Editor’s note: The following is reproduced essentially verbatim from the May 15, 2002 Federal Register, since many of our readers are probably interested in the complete notice.)
Trade associations for the natural gas and hazardous liquid pipeline industry are working together to develop consensus standards to expand the public awareness programs that pipeline operators conduct, and to further involve the local communities in ensuring pipeline safety. This notice provides information about how the public can participate in this consensus standard-setting process. The Research and Special Program Administration’s (RSPA) Office of Pipeline Safety (OPS) is committed to improving the public education programs that are a part of the pipeline safety public awareness programs. Public participation is being sought as part of this standard-setting for industry public awareness programs, with the expected result of improved public education regarding pipeline safety.
Current Federal regulations require that pipeline operators conduct public education campaigns so that members of the public, excavators, residents along pipeline rights-of-way, emergency responders and local officials understand what to do in a pipeline emergency. OPS has encouraged pipeline operators to review existing programs and to make needed improvements. The National Transportation Safety Board has also issued a recommendation urging that gas and hazardous liquid pipeline operators increase public education about pipeline safety operations.
In response to concerns raised by RSPA, the American Petroleum Institute (API) has initiated a revision of its Recommended Practice (RP) 1123, Development of Public Awareness Programs. This document was originally issued for use by API members which transport petroleum and other hazardous liquids. However, the need for public education standards extends beyond hazardous liquid operators. To promote a standardized approach to public education among pipeline operators, OPS encouraged natural gas pipeline operators to work with their colleagues in the liquid pipeline industry on the API revision of recommended practice. The recommended practice, upon completion of this consensus standard-setting process, will be assigned a new ANSI identification number, and will be referred to in that manner in all future correspondence.
The Interstate Natural Gas Association of America, the American Gas Association and the American Public Gas Association have joined API in this effort. This collaborative process will bring a measure of consistency to such programs throughout the industry, and will expand the effort to include public education not solely of pipeline operators, but of all relevant stakeholders. However, this revised recommended practice would apply to existing pipelines only.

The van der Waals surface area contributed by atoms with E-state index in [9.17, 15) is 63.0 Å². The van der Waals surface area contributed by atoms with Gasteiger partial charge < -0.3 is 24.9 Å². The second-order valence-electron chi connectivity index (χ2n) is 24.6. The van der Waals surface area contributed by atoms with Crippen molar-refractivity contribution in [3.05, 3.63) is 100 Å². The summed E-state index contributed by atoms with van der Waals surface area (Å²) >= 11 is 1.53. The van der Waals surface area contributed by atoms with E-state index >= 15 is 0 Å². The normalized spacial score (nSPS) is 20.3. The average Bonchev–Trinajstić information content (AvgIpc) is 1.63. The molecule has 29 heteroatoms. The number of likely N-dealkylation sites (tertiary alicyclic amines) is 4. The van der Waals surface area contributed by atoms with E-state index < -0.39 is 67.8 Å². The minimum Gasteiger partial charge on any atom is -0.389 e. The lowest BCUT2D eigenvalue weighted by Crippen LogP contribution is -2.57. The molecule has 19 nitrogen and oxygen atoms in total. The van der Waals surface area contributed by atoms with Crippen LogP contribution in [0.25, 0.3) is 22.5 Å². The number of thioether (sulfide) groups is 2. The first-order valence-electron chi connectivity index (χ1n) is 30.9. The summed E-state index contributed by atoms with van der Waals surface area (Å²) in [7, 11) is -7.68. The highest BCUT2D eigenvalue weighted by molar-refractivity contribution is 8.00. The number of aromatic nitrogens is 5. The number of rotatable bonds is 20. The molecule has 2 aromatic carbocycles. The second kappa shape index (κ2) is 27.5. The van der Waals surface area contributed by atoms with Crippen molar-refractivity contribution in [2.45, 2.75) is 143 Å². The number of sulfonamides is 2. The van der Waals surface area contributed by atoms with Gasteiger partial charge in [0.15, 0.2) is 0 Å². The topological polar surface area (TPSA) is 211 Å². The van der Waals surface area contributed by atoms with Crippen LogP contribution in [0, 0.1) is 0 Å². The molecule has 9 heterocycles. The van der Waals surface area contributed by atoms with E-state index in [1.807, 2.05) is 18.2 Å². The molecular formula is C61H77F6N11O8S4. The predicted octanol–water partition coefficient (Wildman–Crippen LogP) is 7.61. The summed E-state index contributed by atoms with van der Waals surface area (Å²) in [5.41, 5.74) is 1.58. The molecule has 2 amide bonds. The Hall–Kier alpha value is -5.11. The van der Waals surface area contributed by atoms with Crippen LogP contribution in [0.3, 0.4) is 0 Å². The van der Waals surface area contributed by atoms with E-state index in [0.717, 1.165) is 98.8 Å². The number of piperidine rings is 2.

RSPA is interested in the success of this effort because OPS had already begun work in the area of public education. In the fall of 2000, at the request of the OPS Technical Hazardous Liquid Pipeline Safety Standards Committee (THLPSSC), OPS formed a group with equal representation from government, industry and public sectors to explore this issue. OPS also held a well-attended public meeting in February 2001 to solicit input on the information needs of the public and other audiences.
The revision of the recommended practice will provide guidelines that operators can use to develop or improve existing public awareness and community outreach programs. In advance of this revision, API surveyed a number of its members to determine the effectiveness of existing public awareness programs and to identify areas which required improvement. The results of this survey are being used to help guide the revision of the recommended practice, which is expected to be complete by the end of 2002.
The API has created a Web site, http://www.api.org/pipelinepublicawareness to obtain informal, early feedback and to solicit public input. OPS hopes that the public will take this opportunity to provide its comments. It is important to note that the American National Standards Institute (ANSI) will also provide the opportunity for formal Notice and Comment on the revision of the recommended practice. OPS urges interested parties to submit their remarks on the completed revision to ANSI.
OPS, as the Federal government representative, and the National Association of Pipeline Safety Representatives (NAPSR), the body representing the State pipeline safety agencies, are participating in this process as observers. After industry has finalized the revision, OPS will decide whether or not to adopt it as a regulatory requirement. Alternatively, OPS may adopt only those portions of the document that meet its needs. While OPS has encouraged this process, the decision on whether to adopt this standard has not been pre-determined. If OPS decides to incorporate the revised recommended practice by reference, a Notice of Proposed Rulemaking will be published in the Federal Register for public comment.
FOR FURTHER INFORMATION CONTACT: Mary-Jo Cooney, OPS, (202) 366-4774.